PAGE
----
Shep Englander — Federation Journal
From the Desk of the CEO: Cedar Village – Tough Decision, Top Leadership
Cedar Village – Tough Decision. Top Leadership. On April 18, the Cedar Village Board of Trustees voted to sell its Mason campus and to invest these proceeds in new programs and services that will serve Cincinnati’s Jewish seniors for future generations. The vote was based on an exhaustive evaluation of how best to serve our older adults into the future.
Many of us will experience this change as a loss. However, changes in the needs and preferences of older adults, and in health care reimbursements, have accelerated to the point that the Mason campus is no longer financially sustainable as a standalone entity. Sale to a multi-site operator of retirement facilities became necessary to advance the mission of Cedar Village—to promote environments and services to enable Jewish seniors to age with dignity and remain connected to their Jewish community, values, and traditions.
This decision was similar in many ways to the decision to sell Jewish Hospital a decade ago. Both decisions took our local non-profits out of volatile and unpredictable markets. Both decisions ensured that the facilities would remain high-quality options for members of our Jewish community. And both sales made new funds available to continue their organization’s mission in new ways.
The Cedar Village board labored to secure an agreement that all residents will be able to stay at Cedar Village, regardless of their insurance or payment strategy. The agreement also ensures continuation of Jewish tradition and observance, including pastoral Rabbinic care, and Shabbat and Jewish holiday observances. High-quality, freshly-prepared kosher meals will be available.
I want to thank the leadership of Cedar Village (and its President Gary Blachman and CEO Dan Fagin in particular). This decision was difficult—requiring complex business analysis—and was not always popular. It would have been easier to kick this issue down the road. Gary, Dan, and their leadership got ahead of a crisis and sold Cedar Village while the organization still had great value and good options. You can read the full announcement here.
What’s next? Cincinnati’s Jewish community organizations and leaders are evaluating cutting-edge strategies for our older adults. The organizations collaborating on this strategy include the Cedar Village board, The Jewish Foundation of Cincinnati, the Jewish Federation of Cincinnati, Jewish Family Service, Rabbinical leadership, the Orthodox community, and major donors and supporters of Cedar Village.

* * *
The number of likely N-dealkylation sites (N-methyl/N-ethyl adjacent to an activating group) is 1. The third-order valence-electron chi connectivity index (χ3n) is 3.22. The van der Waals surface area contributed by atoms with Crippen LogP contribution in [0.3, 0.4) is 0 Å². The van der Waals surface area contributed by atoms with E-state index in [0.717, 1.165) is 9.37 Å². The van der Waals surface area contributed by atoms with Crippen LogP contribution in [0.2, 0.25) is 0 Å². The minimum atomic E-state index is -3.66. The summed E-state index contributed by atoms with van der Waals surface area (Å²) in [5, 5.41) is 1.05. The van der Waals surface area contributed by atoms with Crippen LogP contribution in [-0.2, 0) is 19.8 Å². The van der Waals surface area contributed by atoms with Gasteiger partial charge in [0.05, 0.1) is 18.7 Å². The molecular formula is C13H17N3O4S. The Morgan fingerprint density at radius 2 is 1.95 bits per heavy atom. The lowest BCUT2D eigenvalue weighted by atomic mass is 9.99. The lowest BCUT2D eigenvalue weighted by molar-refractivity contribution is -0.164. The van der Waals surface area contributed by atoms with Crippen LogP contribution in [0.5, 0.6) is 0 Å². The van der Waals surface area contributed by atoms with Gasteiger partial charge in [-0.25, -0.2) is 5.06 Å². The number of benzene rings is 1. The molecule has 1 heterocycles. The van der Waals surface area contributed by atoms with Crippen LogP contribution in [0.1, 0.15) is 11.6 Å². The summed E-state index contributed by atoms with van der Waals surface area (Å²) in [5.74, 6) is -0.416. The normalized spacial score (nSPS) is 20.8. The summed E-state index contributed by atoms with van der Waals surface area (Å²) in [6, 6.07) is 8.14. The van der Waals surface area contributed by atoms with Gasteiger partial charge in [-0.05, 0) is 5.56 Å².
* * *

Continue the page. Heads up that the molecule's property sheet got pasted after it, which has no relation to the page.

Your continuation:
We have convened the Aging 2.0 Task Force to understand needs, current gaps in meeting those needs, and national best practices.
- This collaboration enabled the recent launch of AgeWell Cincinnati, a central solution that links older adults, their family members, friends, and caregivers to community resources.
- Soon we will be launching a new community study that will help us better understand the needs and wants of our older adults and their families.
- This Task Force will help the Cedar Village leadership to assess all options to advance its mission.
- We will keep you up-to-date on the Task Force’s progress in the coming months.
We want to hear from you! Cedar Village has compiled a list of FAQs about the sale and has provided a way to give feedback on their website.
In addition, they will be holding a town hall discussion on Wednesday, April 25 at 6:30 p.m. in the CRCC at Cedar Village. It will be open to residents, families, and community members. I’ll be there to answer questions on behalf of the Federation. Foundation President Bret Caller and Executive Director Brian Jaffee will also be present.
In other news… Recently, the alleged attacker in the antisemitic incident at a local restaurant was indicted on federal hate crime charges. Our Jewish Community Relations Council played a crucial role in the investigation. They worked closely with the victim to make sure the FBI had the information they needed to prosecute. In addition, the JCRC is part of the new Cincinnati Regional Coalition Against Hate, a nonpartisan alliance of diverse organizations committed to being vigilant of and opposing hate activity, whose official launch will take place during the Stand Against Racism event on Fountain Square on April 27.
If you have children under the age of five, or plan to have children soon, please consider taking our community’s early childhood survey. We want to hear what you think the Jewish community of Cincinnati needs in the area of early childhood education and infant care.
Mark your calendars for the Federation’s 122nd Annual Meeting on May 16. As part of the evening, we will hold a Community Conversation about how we can continue to build an engaged and empowered Jewish Cincinnati in 2020 and beyond. We will celebrate outgoing President Tedd Friedman and introduce you to incoming President Gary Greenberg. We will also recognize Gary Blachman, Larry Juran, and Ed Kuresman, recipients of the prestigious Nancy and Robert V. Goldstein Volunteer of the Year Award, as well as Ethan Litvin and Elaine Kaplan, recipients of the Junior and Senior Weston Avodah Awards. I invite you to join the conversation about our future as a community.
Thank you to the amazing volunteers and generous donors who answered the call on Super Sunday! Together we raised $166,964 for critical unmet needs in Cincinnati, in Israel, and around the world. Cincinnati is truly “raining mensches!” If you haven’t already, check out the hilarious video that proves it!
Thanks for caring about our community and what we do.
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